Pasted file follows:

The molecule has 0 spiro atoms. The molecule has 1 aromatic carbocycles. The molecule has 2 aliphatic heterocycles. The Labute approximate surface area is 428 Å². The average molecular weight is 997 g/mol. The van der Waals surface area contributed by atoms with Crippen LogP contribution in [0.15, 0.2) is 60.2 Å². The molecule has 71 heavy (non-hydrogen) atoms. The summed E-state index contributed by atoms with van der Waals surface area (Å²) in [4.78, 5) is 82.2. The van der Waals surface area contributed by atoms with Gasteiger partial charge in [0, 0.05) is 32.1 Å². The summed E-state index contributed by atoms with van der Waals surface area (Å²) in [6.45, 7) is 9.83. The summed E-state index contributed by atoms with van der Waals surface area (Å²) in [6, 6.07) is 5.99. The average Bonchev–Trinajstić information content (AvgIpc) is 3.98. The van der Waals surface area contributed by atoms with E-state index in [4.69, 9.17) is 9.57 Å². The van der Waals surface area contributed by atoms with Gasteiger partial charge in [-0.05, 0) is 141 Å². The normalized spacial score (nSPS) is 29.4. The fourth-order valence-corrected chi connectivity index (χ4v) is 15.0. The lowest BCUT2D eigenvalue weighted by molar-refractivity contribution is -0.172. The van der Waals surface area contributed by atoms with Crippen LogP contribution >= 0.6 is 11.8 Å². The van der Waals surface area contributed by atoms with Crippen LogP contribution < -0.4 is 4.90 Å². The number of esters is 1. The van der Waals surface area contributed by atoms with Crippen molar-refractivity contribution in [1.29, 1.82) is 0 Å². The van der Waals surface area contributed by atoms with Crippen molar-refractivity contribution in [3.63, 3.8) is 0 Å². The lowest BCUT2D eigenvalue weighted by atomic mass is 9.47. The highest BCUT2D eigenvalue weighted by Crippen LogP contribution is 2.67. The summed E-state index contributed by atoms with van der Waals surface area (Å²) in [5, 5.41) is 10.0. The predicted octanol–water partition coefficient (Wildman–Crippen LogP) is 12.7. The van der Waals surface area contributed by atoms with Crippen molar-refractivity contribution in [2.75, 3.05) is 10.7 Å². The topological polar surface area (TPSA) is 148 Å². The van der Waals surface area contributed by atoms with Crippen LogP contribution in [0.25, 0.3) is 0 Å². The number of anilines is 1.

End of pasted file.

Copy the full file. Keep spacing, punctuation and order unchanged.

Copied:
The molecule has 0 spiro atoms. The molecule has 1 aromatic carbocycles. The molecule has 2 aliphatic heterocycles. The Labute approximate surface area is 428 Å². The average molecular weight is 997 g/mol. The van der Waals surface area contributed by atoms with Crippen LogP contribution in [0.15, 0.2) is 60.2 Å². The molecule has 71 heavy (non-hydrogen) atoms. The summed E-state index contributed by atoms with van der Waals surface area (Å²) in [4.78, 5) is 82.2. The van der Waals surface area contributed by atoms with Gasteiger partial charge in [0, 0.05) is 32.1 Å². The summed E-state index contributed by atoms with van der Waals surface area (Å²) in [6.45, 7) is 9.83. The summed E-state index contributed by atoms with van der Waals surface area (Å²) in [6, 6.07) is 5.99. The average Bonchev–Trinajstić information content (AvgIpc) is 3.98. The van der Waals surface area contributed by atoms with E-state index in [4.69, 9.17) is 9.57 Å². The van der Waals surface area contributed by atoms with Gasteiger partial charge in [-0.05, 0) is 141 Å². The normalized spacial score (nSPS) is 29.4. The fourth-order valence-corrected chi connectivity index (χ4v) is 15.0. The lowest BCUT2D eigenvalue weighted by molar-refractivity contribution is -0.172. The van der Waals surface area contributed by atoms with Crippen LogP contribution >= 0.6 is 11.8 Å². The van der Waals surface area contributed by atoms with Crippen LogP contribution < -0.4 is 4.90 Å². The number of esters is 1. The van der Waals surface area contributed by atoms with Crippen molar-refractivity contribution in [1.29, 1.82) is 0 Å². The van der Waals surface area contributed by atoms with Crippen molar-refractivity contribution in [3.63, 3.8) is 0 Å². The lowest BCUT2D eigenvalue weighted by atomic mass is 9.47. The highest BCUT2D eigenvalue weighted by Crippen LogP contribution is 2.67. The summed E-state index contributed by atoms with van der Waals surface area (Å²) in [5, 5.41) is 10.0. The predicted octanol–water partition coefficient (Wildman–Crippen LogP) is 12.7. The van der Waals surface area contributed by atoms with Crippen molar-refractivity contribution in [2.75, 3.05) is 10.7 Å². The topological polar surface area (TPSA) is 148 Å². The van der Waals surface area contributed by atoms with Crippen LogP contribution in [0.25, 0.3) is 0 Å². The number of anilines is 1.